Forty years ago this week, future Intel co-founder Gordon Moore postulated the amazing theorem that the power of computer chips would double every 24 months at the same time as their prices would halve.
The pronouncement has since taken on the aura of the ultimate high-tech prophecy and has even spawned a parody on the cartoon show "The Simpsons" in which the mad scientist Professor Frink said: "I predict that within 100 years, computers will be twice as powerful, 10,000 times larger and so expensive that only the five richest kings of Europe will own them."
But at Intel, the world's leading chipmaker, the anniversary of Moore's Law on Tuesday coincided with some pretty amazing events in their own right.
The Silicon Valley giant announced that its earning dramatically increased as the world rapidly shifts from desktop computers to mobile laptops that use more expensive and sophisticated chips.
A day earlier, the company debuted its so-called dual core chips, which radically alter computer design by integrating two high-powered processors on one silicon wafer, instantly doubling the potential power of personal computers. The company also announced its first WiMax chip, pioneering a technology that can send high-speed broadband signals over a citywide area.
The company said it believes that within a few years, the technology could bring broadband to thousands of cities in the world, including those that currently have none of the fibre optic or other communications networks that are usually needed for reliable Internet links.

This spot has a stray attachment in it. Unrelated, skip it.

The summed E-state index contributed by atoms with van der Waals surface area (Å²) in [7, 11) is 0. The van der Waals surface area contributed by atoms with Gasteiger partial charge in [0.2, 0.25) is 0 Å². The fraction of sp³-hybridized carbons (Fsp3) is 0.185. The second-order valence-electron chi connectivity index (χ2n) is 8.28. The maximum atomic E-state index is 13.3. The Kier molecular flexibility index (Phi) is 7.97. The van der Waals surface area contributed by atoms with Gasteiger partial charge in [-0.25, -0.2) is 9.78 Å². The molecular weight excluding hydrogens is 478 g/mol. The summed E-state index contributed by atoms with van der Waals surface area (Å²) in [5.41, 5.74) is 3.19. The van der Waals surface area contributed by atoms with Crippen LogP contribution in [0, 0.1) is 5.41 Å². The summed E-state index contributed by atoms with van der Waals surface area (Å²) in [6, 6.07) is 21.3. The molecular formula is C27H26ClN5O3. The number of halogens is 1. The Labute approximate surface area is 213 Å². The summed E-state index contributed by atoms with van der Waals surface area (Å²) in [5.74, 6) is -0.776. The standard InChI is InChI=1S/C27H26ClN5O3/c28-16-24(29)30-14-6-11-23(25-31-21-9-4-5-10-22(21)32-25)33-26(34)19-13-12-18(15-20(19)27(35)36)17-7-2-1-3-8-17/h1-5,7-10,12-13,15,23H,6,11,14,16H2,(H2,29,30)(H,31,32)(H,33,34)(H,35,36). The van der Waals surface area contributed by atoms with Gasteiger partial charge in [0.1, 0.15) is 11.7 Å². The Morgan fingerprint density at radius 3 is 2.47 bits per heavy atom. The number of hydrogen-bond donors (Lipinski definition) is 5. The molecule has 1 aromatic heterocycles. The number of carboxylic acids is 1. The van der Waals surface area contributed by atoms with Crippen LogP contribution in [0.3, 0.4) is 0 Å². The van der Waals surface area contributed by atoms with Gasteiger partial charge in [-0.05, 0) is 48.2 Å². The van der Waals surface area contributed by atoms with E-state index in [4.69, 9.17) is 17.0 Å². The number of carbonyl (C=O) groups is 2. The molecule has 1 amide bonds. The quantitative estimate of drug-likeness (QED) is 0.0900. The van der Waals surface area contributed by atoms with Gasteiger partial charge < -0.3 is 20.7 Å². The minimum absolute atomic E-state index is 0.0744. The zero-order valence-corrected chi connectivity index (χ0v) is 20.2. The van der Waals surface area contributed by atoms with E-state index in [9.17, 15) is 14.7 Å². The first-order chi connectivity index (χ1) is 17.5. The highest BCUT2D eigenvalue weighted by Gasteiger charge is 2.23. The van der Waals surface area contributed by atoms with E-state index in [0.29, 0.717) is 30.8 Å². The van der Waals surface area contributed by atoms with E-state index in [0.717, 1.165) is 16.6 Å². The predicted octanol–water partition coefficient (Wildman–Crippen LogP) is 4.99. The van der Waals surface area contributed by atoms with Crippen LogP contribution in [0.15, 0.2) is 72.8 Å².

Analysts said that the three developments are powerful signs that the world is rapidly approaching an era in which, thanks to the ever- increasing power of computers, information will be ubiquitous, personal and intensely mobile. For better or worse, billions of humans will be connected to a global computer network in one way or another for virtually every moment of their lives.
Back in 1965, when Moore wrote about his observations in the now-defunct Electronics magazine, his vision seemed outlandish even for science fiction afficionados. In fact, it probably even seemed outlandish as recently as 10 years ago, when the Internet was still in its nascent stages and its implications were appreciated only by a handful of geeks and venture capitalists.
Electronics 40 years ago was mostly about vacuum tubes, and integrated circuits were largely unknown and hugely expensive. So it required a huge leap of faith for Moore to make the following prediction: "The future of integrated electronics is the future of electronics itself. The advantages of integration will bring about a proliferation of electronics, pushing this science into many new areas. Integrated circuits will lead to such wonders as home computers."
Plotting curves on graph paper, Moore had noted that the number of components on an integrated circuit had doubled every year and figured that that rate would continue for a decade as transistors were made smaller. He also saw that the per-component costs would fall as manufacturing improved.
"The accuracy of the plot was not my principal objective," Moore said in interviews to mark the anniversary. "I just wanted to get the idea across that integrated circuits were the route to much lower-cost electronics."
When he made the observation, there were 50 to 60 transistors on an integrated circuit. Now, there are millions. In 1954, a transistor cost, on average, US$5.52. By 2004, its price tag was a billionth of a dollar.